I currently have a 15-month-old female brown tabby cat named Callie and am considering adopting another kitten. I have heard mixed opinions on whether I should get a female or male. I was always told that male cats spray, but someone recently told me that females are more territorial and might actually be more likely to spray than male cats.
Can you offer any advice on the subject? Callie is not aggressive — she is more likely to avoid and/or hide from a new person than act in a hostile manner.
Any mature cat, depending on the circumstances, can spray. Typically, whole (unfixed) male and female cats will spray. Whole males are more likely to spray for territorial reasons and because it lets the receptive queens know they are available for a little hanky panky. When queens spray they are telling potential males in the neighborhood that they are ready for action. Fixing cats will stop cats from spraying in the majority of cases.
Given the right triggers, any cat, including fixed males and females, can spray. Sample situations that can cause a cat to spray include: outside cats; changes in the household; less than ideal cat litter box situations; too many cats; not enough vertical territory (tall cat trees); introducing cats too quickly to other household animals; stress; grief; poor urine cleanup; health issues; other whole males/females.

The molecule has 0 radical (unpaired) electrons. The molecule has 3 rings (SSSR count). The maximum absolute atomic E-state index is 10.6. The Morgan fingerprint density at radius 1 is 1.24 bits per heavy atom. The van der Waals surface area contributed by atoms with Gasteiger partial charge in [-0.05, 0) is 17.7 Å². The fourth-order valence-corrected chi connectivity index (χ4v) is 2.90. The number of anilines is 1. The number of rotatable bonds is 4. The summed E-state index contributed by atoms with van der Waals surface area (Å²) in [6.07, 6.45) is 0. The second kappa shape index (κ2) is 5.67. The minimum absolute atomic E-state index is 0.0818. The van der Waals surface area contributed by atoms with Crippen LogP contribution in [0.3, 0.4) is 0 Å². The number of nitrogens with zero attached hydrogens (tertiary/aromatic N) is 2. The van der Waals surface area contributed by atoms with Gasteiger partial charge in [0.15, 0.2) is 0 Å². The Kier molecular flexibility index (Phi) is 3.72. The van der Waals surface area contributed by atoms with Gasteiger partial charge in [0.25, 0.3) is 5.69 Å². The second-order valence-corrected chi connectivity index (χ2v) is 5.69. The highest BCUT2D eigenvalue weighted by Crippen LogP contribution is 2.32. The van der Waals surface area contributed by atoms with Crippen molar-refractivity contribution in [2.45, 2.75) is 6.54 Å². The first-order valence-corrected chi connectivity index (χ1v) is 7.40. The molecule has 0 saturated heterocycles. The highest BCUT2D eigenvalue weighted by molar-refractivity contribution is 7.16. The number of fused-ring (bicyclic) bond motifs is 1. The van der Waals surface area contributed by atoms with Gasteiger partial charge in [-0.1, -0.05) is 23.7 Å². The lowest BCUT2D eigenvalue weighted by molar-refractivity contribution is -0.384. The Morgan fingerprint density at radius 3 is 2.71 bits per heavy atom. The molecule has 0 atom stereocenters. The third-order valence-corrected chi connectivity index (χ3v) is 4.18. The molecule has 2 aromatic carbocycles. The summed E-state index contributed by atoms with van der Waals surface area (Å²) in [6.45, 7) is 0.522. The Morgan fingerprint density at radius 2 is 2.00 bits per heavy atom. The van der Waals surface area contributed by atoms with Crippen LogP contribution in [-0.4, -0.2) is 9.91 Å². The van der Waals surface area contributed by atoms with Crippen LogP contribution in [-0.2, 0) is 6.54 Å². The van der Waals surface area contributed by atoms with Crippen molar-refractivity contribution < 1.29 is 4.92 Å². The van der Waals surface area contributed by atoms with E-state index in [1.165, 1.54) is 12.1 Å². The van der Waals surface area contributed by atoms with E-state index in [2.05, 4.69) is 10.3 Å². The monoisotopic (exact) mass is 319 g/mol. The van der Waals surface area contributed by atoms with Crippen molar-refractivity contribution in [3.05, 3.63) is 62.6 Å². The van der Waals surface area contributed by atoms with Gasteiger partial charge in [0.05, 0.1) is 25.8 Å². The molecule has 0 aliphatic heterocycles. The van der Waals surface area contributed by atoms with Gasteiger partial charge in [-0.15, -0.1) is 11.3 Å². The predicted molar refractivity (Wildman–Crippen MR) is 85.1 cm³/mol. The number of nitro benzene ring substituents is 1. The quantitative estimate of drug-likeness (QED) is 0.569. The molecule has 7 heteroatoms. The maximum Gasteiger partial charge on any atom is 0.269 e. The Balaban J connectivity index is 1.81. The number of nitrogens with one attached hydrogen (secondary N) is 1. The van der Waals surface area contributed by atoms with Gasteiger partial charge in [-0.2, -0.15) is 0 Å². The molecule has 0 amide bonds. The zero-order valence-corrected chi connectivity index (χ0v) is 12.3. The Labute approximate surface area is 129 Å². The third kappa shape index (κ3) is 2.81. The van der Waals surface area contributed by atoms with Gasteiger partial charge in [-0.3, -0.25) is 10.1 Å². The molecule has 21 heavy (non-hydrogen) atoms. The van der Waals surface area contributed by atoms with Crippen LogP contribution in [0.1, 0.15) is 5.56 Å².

There are factors to consider when choosing a new potential live-in buddy for your cat. For your particular situation, I recommend choosing a male cat that is proven to get along with female cats. Additionally, the personalities of both cats need to be taken into consideration. The new kitty should be around the same age as your resident kitty because some older cats do not have the energy levels that the youngsters have and don’t appreciate a youngster incessantly trying to play with them.
Once you choose a buddy for your cat, make sure to introduce them slowly to each other. The introduction period can take a month or longer. The cats should be separated from each other by a closed door while a series of activities is done that encourage the cats to have pleasant feelings and positive associations with each other.
Start the introductions by exchanging pheromones. Gently pet the new cat’s cheek and area around his cheek with a clean sock. Do the same with your resident girl, using a fresh, clean sock. Exchange socks, putting them in the other cat’s area. This should be done a couple of times a day, each time with a clean sock.
After both cats are comfortable with the pheromone-laced socks, introduce other pleasant experiences while they are kept separated. Simultaneously feed both cat treats and regular meals on each side of the closed door. Encourage them to play under the door with each other with the help of a double-sided toy. After the cats are playing and pleasantly interacting with each other under the door, encourage nose kisses by cracking the door open about a quarter of an inch. Use your foot as a wedge so the door can’t be pushed open.
Eventually, you will be able to open the door for short periods of time, allowing supervised visits. Begin this by moving the feeding stations a distance away from the door. The cats should not be near each other while being fed, but they should be able to see and hear each other eating when the door is opened. Open the door and feed them at the same time. After they’ve eaten, close the door.
Gradually increase the amount of time the door is left opened after they’ve eaten. Visits should be supervised, and if there are any signs of possible aggression, the cats should be separated and the process taken slower.
By: Marilyn Krieger, CCBC
Featured Image: Elizabeth C Waters/Shutterstock.com